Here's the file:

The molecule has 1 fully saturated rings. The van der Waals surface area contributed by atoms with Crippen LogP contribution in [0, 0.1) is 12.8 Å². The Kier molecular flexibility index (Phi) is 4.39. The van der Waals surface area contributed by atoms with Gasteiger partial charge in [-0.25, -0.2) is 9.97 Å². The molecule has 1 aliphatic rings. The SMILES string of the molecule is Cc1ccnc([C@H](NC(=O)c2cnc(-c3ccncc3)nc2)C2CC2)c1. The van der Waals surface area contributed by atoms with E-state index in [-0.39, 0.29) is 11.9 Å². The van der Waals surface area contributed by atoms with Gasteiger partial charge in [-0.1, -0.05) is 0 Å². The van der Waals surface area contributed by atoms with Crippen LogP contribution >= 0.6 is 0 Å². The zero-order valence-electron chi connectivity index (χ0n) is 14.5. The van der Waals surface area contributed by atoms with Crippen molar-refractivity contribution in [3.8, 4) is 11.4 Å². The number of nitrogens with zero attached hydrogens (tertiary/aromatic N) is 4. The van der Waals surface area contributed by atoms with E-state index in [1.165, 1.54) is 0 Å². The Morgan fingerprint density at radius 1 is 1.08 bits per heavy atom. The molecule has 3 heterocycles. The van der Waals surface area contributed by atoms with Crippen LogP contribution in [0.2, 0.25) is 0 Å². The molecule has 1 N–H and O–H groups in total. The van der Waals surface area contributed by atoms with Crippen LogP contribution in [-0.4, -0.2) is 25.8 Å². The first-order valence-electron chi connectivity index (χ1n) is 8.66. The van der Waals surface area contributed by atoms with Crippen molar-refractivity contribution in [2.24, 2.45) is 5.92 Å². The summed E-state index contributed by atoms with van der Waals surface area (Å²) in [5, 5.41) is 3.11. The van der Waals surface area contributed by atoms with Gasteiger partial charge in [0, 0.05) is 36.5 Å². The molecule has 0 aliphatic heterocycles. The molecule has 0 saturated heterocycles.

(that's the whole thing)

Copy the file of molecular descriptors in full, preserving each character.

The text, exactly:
The molecule has 1 fully saturated rings. The van der Waals surface area contributed by atoms with Crippen LogP contribution in [0, 0.1) is 12.8 Å². The Kier molecular flexibility index (Phi) is 4.39. The van der Waals surface area contributed by atoms with Gasteiger partial charge in [-0.25, -0.2) is 9.97 Å². The molecule has 1 aliphatic rings. The SMILES string of the molecule is Cc1ccnc([C@H](NC(=O)c2cnc(-c3ccncc3)nc2)C2CC2)c1. The van der Waals surface area contributed by atoms with E-state index in [-0.39, 0.29) is 11.9 Å². The van der Waals surface area contributed by atoms with Gasteiger partial charge in [-0.1, -0.05) is 0 Å². The van der Waals surface area contributed by atoms with Crippen LogP contribution >= 0.6 is 0 Å². The zero-order valence-electron chi connectivity index (χ0n) is 14.5. The van der Waals surface area contributed by atoms with Crippen molar-refractivity contribution in [3.8, 4) is 11.4 Å². The number of nitrogens with zero attached hydrogens (tertiary/aromatic N) is 4. The van der Waals surface area contributed by atoms with E-state index in [1.165, 1.54) is 0 Å². The Morgan fingerprint density at radius 1 is 1.08 bits per heavy atom. The molecule has 3 heterocycles. The van der Waals surface area contributed by atoms with Crippen LogP contribution in [0.2, 0.25) is 0 Å². The molecule has 1 N–H and O–H groups in total. The van der Waals surface area contributed by atoms with Crippen LogP contribution in [-0.4, -0.2) is 25.8 Å². The first-order valence-electron chi connectivity index (χ1n) is 8.66. The van der Waals surface area contributed by atoms with Crippen molar-refractivity contribution in [2.24, 2.45) is 5.92 Å². The summed E-state index contributed by atoms with van der Waals surface area (Å²) in [5, 5.41) is 3.11. The van der Waals surface area contributed by atoms with Gasteiger partial charge in [0, 0.05) is 36.5 Å². The molecule has 0 aliphatic heterocycles. The molecule has 0 saturated heterocycles.